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In 2016 I received a phone call from Nichola Thomas. She had a son, Rhys, who would love to volunteer at the museum. He was seventeen and in college part-time and he was autistic.

We decided to meet Rhys and Nichola to find out what his interests were and how he could help out in the museum.

Rhys was quite shy at first and didn’t say much, but took everything in. We worked out a plan that he could come for two hours every Wednesday from eleven o’clock until one o’clock. Rhys would help me with a ‘handling object’ table and we would encourage visitors to hold objects from the 1950s, 60s and 70s and talk about their memories or just learn about the objects. Things like ‘Green Shield Stamps’, cigarette coupons, old electrical items and old tools.

Now, most of the staff at the museum had little or no understanding of autism. One lady, Suzanne, has an autistic son and she could explain things like how to interact with Rhys. We all felt we should be better informed, so all the staff were offered ‘autism awareness’ training. I think everybody signed up.

The training really opened our eyes to the world of autism. One huge point that came out of the training was that many organisations have a ‘chill-out’ space. This is for anyone who is feeling anxious or stressed or just needs to get away from the hustle and bustle. We decided we needed something like this at the museum.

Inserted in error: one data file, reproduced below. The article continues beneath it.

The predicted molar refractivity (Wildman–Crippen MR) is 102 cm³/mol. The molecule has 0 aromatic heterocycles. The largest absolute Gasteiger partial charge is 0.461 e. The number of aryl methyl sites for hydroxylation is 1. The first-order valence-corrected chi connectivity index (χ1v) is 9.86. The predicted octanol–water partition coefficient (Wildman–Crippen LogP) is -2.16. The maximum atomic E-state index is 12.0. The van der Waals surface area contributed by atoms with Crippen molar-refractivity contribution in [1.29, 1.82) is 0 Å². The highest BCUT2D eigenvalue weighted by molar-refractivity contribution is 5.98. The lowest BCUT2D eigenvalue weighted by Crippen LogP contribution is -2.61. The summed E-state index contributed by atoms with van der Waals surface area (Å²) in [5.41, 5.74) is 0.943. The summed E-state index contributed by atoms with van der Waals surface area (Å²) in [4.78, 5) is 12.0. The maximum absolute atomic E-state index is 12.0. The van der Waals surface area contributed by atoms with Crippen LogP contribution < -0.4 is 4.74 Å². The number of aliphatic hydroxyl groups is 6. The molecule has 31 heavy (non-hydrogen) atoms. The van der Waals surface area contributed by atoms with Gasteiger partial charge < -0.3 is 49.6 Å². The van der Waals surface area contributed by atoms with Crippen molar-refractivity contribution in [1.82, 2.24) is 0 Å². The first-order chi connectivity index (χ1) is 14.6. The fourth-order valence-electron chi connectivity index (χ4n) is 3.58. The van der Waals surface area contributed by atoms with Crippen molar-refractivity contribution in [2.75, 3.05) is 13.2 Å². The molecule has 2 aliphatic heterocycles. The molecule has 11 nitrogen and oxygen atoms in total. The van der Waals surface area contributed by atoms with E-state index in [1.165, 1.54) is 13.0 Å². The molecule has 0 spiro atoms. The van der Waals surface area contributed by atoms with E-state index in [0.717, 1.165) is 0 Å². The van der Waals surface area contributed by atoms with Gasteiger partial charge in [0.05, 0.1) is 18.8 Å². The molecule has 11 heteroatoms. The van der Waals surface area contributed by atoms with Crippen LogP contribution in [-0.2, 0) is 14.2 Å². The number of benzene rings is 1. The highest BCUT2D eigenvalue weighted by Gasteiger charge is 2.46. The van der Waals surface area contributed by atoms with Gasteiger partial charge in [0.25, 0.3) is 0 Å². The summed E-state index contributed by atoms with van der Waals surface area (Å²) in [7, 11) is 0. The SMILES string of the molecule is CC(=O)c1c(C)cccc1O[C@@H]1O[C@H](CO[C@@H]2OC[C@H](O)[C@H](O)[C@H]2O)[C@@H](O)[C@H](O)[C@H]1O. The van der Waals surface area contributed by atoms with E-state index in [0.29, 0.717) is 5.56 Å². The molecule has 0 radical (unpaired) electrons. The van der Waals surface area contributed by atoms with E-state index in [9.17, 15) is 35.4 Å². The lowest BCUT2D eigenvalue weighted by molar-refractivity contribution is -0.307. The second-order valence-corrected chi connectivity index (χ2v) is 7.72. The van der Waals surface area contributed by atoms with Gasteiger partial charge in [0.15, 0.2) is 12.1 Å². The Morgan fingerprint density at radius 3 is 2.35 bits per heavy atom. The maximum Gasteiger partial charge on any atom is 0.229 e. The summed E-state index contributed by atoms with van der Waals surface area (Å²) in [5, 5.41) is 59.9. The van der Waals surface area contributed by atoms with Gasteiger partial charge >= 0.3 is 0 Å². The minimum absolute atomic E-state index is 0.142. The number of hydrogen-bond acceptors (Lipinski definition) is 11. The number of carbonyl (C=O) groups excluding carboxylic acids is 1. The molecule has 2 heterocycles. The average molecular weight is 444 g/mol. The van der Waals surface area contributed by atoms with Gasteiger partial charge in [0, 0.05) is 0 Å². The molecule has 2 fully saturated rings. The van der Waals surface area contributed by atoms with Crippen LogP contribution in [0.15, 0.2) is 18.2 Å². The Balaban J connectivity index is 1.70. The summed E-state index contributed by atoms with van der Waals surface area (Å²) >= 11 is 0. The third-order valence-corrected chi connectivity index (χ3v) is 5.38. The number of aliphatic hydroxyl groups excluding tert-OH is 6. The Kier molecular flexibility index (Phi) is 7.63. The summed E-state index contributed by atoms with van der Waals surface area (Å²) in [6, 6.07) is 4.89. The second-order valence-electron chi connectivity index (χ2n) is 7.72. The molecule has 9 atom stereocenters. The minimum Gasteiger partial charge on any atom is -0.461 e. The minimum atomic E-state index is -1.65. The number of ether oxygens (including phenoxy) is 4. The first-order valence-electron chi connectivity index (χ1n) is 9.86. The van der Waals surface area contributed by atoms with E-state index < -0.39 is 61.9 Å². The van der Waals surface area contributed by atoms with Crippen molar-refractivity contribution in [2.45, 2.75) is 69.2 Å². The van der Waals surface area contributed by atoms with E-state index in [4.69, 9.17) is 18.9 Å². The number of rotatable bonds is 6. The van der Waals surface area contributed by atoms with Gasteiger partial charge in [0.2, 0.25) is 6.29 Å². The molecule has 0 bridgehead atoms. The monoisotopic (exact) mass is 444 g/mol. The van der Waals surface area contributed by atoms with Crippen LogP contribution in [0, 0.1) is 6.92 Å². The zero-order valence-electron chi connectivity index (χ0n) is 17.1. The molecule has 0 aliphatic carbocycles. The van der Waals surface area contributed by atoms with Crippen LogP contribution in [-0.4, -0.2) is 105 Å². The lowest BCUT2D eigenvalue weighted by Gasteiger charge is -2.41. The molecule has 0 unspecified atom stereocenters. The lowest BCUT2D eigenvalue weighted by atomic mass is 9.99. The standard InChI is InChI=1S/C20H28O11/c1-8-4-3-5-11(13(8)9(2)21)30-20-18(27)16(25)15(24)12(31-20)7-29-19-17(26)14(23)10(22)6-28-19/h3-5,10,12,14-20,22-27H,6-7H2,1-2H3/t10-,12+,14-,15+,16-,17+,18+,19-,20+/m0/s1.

National Waterfront Museum Volunteer Rhys Thomas in one of the Museum's electric vehicle exhibits 

By now Rhys had really started to enjoy his time at ‘work’. Everybody noticed a real transformation as he became more outgoing and less shy and regularly starting conversations with complete strangers. We asked Rhys to help us with the design of the ‘Chill-out’ Room. He came into his own, making great recommendations and also being our spokesperson about what we were trying to achieve. He even made a number of radio appearances on the Wynne Evans show.

Rhys became such a favourite on the show that he invited  Wynne to come and officially open our ‘Chill-out’ room.

Rhys is full-time in college now so can only volunteer at the museum during holidays. We always love to see him and he really adds something to our team. Our ‘chill-out’ room is a total success and is used daily.

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